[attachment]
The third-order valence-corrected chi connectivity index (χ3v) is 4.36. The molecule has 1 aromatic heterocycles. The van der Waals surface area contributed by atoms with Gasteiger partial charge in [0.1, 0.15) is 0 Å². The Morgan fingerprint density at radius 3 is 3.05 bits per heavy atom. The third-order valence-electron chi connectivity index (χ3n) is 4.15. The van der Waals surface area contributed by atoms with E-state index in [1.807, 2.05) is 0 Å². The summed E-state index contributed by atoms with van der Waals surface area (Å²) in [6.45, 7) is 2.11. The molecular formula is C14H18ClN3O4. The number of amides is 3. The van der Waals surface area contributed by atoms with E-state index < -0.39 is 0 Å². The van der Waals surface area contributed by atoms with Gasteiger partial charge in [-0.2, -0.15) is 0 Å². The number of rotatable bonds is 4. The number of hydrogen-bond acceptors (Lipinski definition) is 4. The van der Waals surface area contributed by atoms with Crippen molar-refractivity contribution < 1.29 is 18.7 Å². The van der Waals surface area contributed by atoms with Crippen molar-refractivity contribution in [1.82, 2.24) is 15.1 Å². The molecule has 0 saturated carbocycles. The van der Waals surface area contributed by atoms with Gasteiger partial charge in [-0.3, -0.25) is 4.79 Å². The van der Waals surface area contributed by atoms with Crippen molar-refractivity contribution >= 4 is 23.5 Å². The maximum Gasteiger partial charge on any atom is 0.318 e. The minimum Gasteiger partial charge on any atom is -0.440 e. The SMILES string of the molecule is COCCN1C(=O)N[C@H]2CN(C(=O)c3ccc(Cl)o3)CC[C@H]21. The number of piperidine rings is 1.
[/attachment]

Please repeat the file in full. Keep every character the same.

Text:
The third-order valence-corrected chi connectivity index (χ3v) is 4.36. The molecule has 1 aromatic heterocycles. The van der Waals surface area contributed by atoms with Gasteiger partial charge in [0.1, 0.15) is 0 Å². The Morgan fingerprint density at radius 3 is 3.05 bits per heavy atom. The third-order valence-electron chi connectivity index (χ3n) is 4.15. The van der Waals surface area contributed by atoms with E-state index in [1.807, 2.05) is 0 Å². The summed E-state index contributed by atoms with van der Waals surface area (Å²) in [6.45, 7) is 2.11. The molecular formula is C14H18ClN3O4. The number of amides is 3. The van der Waals surface area contributed by atoms with E-state index < -0.39 is 0 Å². The van der Waals surface area contributed by atoms with Gasteiger partial charge in [-0.2, -0.15) is 0 Å². The number of rotatable bonds is 4. The number of hydrogen-bond acceptors (Lipinski definition) is 4. The van der Waals surface area contributed by atoms with Crippen molar-refractivity contribution < 1.29 is 18.7 Å². The van der Waals surface area contributed by atoms with Crippen molar-refractivity contribution in [1.82, 2.24) is 15.1 Å². The molecule has 0 saturated carbocycles. The van der Waals surface area contributed by atoms with Gasteiger partial charge in [-0.3, -0.25) is 4.79 Å². The van der Waals surface area contributed by atoms with Crippen molar-refractivity contribution >= 4 is 23.5 Å². The maximum Gasteiger partial charge on any atom is 0.318 e. The minimum Gasteiger partial charge on any atom is -0.440 e. The SMILES string of the molecule is COCCN1C(=O)N[C@H]2CN(C(=O)c3ccc(Cl)o3)CC[C@H]21. The number of piperidine rings is 1.